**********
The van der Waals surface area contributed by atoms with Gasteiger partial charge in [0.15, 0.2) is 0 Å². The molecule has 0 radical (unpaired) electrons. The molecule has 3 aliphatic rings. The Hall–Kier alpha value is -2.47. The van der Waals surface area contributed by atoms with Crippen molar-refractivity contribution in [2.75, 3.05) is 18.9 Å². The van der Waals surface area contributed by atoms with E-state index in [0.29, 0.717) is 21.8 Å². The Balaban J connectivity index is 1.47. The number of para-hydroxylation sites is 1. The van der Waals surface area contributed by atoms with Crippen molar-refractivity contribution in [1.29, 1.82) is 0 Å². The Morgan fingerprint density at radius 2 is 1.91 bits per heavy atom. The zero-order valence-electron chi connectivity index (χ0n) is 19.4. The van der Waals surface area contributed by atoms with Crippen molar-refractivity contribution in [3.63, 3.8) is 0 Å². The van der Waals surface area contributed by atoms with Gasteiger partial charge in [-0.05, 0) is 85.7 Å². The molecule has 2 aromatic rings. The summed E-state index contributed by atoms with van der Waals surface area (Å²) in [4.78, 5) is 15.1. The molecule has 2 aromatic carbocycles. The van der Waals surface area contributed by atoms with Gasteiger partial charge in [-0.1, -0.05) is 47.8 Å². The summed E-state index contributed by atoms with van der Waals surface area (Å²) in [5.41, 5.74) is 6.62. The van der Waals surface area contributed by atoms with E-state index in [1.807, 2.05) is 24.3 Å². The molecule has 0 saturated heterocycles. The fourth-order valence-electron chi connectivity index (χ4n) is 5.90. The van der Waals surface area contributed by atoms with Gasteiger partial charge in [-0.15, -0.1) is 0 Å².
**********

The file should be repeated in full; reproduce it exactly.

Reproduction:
The van der Waals surface area contributed by atoms with Gasteiger partial charge in [0.15, 0.2) is 0 Å². The molecule has 0 radical (unpaired) electrons. The molecule has 3 aliphatic rings. The Hall–Kier alpha value is -2.47. The van der Waals surface area contributed by atoms with Crippen molar-refractivity contribution in [2.75, 3.05) is 18.9 Å². The van der Waals surface area contributed by atoms with E-state index in [0.29, 0.717) is 21.8 Å². The Balaban J connectivity index is 1.47. The number of para-hydroxylation sites is 1. The van der Waals surface area contributed by atoms with Crippen molar-refractivity contribution in [1.29, 1.82) is 0 Å². The Morgan fingerprint density at radius 2 is 1.91 bits per heavy atom. The zero-order valence-electron chi connectivity index (χ0n) is 19.4. The van der Waals surface area contributed by atoms with Crippen molar-refractivity contribution in [3.63, 3.8) is 0 Å². The van der Waals surface area contributed by atoms with Gasteiger partial charge in [-0.05, 0) is 85.7 Å². The molecule has 2 aromatic rings. The summed E-state index contributed by atoms with van der Waals surface area (Å²) in [4.78, 5) is 15.1. The molecule has 2 aromatic carbocycles. The van der Waals surface area contributed by atoms with Gasteiger partial charge in [-0.1, -0.05) is 47.8 Å². The summed E-state index contributed by atoms with van der Waals surface area (Å²) in [5.41, 5.74) is 6.62. The van der Waals surface area contributed by atoms with E-state index in [1.807, 2.05) is 24.3 Å². The molecule has 0 saturated heterocycles. The fourth-order valence-electron chi connectivity index (χ4n) is 5.90. The van der Waals surface area contributed by atoms with Gasteiger partial charge in [-0.15, -0.1) is 0 Å².